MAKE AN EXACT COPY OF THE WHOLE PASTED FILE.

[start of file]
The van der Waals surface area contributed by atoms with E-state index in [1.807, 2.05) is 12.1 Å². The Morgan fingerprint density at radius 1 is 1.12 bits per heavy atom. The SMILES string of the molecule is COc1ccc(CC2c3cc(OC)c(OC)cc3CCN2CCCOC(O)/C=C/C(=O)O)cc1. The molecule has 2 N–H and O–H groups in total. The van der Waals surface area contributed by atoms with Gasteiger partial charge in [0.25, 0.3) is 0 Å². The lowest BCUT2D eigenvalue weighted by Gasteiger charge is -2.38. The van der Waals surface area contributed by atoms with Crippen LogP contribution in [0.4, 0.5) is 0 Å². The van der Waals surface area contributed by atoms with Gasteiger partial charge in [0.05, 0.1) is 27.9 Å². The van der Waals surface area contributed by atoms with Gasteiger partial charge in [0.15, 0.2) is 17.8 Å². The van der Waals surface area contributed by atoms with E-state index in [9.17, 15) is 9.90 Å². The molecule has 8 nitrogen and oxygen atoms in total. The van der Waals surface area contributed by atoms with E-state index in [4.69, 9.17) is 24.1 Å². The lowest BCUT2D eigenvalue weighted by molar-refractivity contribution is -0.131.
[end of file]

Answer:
The van der Waals surface area contributed by atoms with E-state index in [1.807, 2.05) is 12.1 Å². The Morgan fingerprint density at radius 1 is 1.12 bits per heavy atom. The SMILES string of the molecule is COc1ccc(CC2c3cc(OC)c(OC)cc3CCN2CCCOC(O)/C=C/C(=O)O)cc1. The molecule has 2 N–H and O–H groups in total. The van der Waals surface area contributed by atoms with Gasteiger partial charge in [0.25, 0.3) is 0 Å². The lowest BCUT2D eigenvalue weighted by Gasteiger charge is -2.38. The van der Waals surface area contributed by atoms with Crippen LogP contribution in [0.4, 0.5) is 0 Å². The van der Waals surface area contributed by atoms with Gasteiger partial charge in [0.05, 0.1) is 27.9 Å². The van der Waals surface area contributed by atoms with Gasteiger partial charge in [0.15, 0.2) is 17.8 Å². The van der Waals surface area contributed by atoms with E-state index in [9.17, 15) is 9.90 Å². The molecule has 8 nitrogen and oxygen atoms in total. The van der Waals surface area contributed by atoms with E-state index in [4.69, 9.17) is 24.1 Å². The lowest BCUT2D eigenvalue weighted by molar-refractivity contribution is -0.131.